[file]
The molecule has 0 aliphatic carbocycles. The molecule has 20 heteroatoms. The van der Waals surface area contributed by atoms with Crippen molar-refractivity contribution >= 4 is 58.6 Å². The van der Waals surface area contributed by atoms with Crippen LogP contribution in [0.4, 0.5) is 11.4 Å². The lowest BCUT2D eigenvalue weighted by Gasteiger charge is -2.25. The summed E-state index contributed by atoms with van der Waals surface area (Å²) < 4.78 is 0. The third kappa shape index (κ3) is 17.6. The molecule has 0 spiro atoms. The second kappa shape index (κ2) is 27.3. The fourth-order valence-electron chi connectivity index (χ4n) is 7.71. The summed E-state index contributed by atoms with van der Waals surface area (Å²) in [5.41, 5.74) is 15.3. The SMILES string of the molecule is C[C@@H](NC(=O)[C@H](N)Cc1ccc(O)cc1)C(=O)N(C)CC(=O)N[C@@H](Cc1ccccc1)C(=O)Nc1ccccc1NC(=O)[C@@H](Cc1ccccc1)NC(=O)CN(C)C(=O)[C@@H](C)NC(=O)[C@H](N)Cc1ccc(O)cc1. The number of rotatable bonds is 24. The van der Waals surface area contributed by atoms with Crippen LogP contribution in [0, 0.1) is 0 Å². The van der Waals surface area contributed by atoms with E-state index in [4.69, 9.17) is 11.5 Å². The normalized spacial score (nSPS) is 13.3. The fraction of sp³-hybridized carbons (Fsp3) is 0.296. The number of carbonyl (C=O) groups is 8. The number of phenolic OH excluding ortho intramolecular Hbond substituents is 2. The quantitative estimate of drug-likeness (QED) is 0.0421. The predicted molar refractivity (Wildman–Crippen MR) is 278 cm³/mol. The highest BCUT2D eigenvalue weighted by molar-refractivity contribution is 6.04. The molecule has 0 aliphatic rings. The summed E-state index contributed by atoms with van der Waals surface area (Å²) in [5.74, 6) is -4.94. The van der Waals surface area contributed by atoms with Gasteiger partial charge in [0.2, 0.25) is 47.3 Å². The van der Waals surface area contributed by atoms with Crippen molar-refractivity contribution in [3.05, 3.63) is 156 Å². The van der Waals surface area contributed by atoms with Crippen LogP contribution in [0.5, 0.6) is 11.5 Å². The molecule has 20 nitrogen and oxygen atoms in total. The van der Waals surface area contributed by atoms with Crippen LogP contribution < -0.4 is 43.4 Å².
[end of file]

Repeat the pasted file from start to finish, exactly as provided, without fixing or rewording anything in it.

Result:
The molecule has 0 aliphatic carbocycles. The molecule has 20 heteroatoms. The van der Waals surface area contributed by atoms with Crippen molar-refractivity contribution >= 4 is 58.6 Å². The van der Waals surface area contributed by atoms with Crippen LogP contribution in [0.4, 0.5) is 11.4 Å². The lowest BCUT2D eigenvalue weighted by Gasteiger charge is -2.25. The summed E-state index contributed by atoms with van der Waals surface area (Å²) < 4.78 is 0. The third kappa shape index (κ3) is 17.6. The molecule has 0 spiro atoms. The second kappa shape index (κ2) is 27.3. The fourth-order valence-electron chi connectivity index (χ4n) is 7.71. The summed E-state index contributed by atoms with van der Waals surface area (Å²) in [5.41, 5.74) is 15.3. The SMILES string of the molecule is C[C@@H](NC(=O)[C@H](N)Cc1ccc(O)cc1)C(=O)N(C)CC(=O)N[C@@H](Cc1ccccc1)C(=O)Nc1ccccc1NC(=O)[C@@H](Cc1ccccc1)NC(=O)CN(C)C(=O)[C@@H](C)NC(=O)[C@H](N)Cc1ccc(O)cc1. The number of rotatable bonds is 24. The van der Waals surface area contributed by atoms with Crippen LogP contribution in [0, 0.1) is 0 Å². The van der Waals surface area contributed by atoms with E-state index in [4.69, 9.17) is 11.5 Å². The normalized spacial score (nSPS) is 13.3. The fraction of sp³-hybridized carbons (Fsp3) is 0.296. The number of carbonyl (C=O) groups is 8. The number of phenolic OH excluding ortho intramolecular Hbond substituents is 2. The quantitative estimate of drug-likeness (QED) is 0.0421. The predicted molar refractivity (Wildman–Crippen MR) is 278 cm³/mol. The highest BCUT2D eigenvalue weighted by molar-refractivity contribution is 6.04. The molecule has 0 aliphatic rings. The summed E-state index contributed by atoms with van der Waals surface area (Å²) in [5.74, 6) is -4.94. The van der Waals surface area contributed by atoms with Gasteiger partial charge in [0.2, 0.25) is 47.3 Å². The van der Waals surface area contributed by atoms with Crippen molar-refractivity contribution in [3.05, 3.63) is 156 Å². The van der Waals surface area contributed by atoms with Crippen LogP contribution in [0.5, 0.6) is 11.5 Å². The molecule has 20 nitrogen and oxygen atoms in total. The van der Waals surface area contributed by atoms with Crippen LogP contribution < -0.4 is 43.4 Å².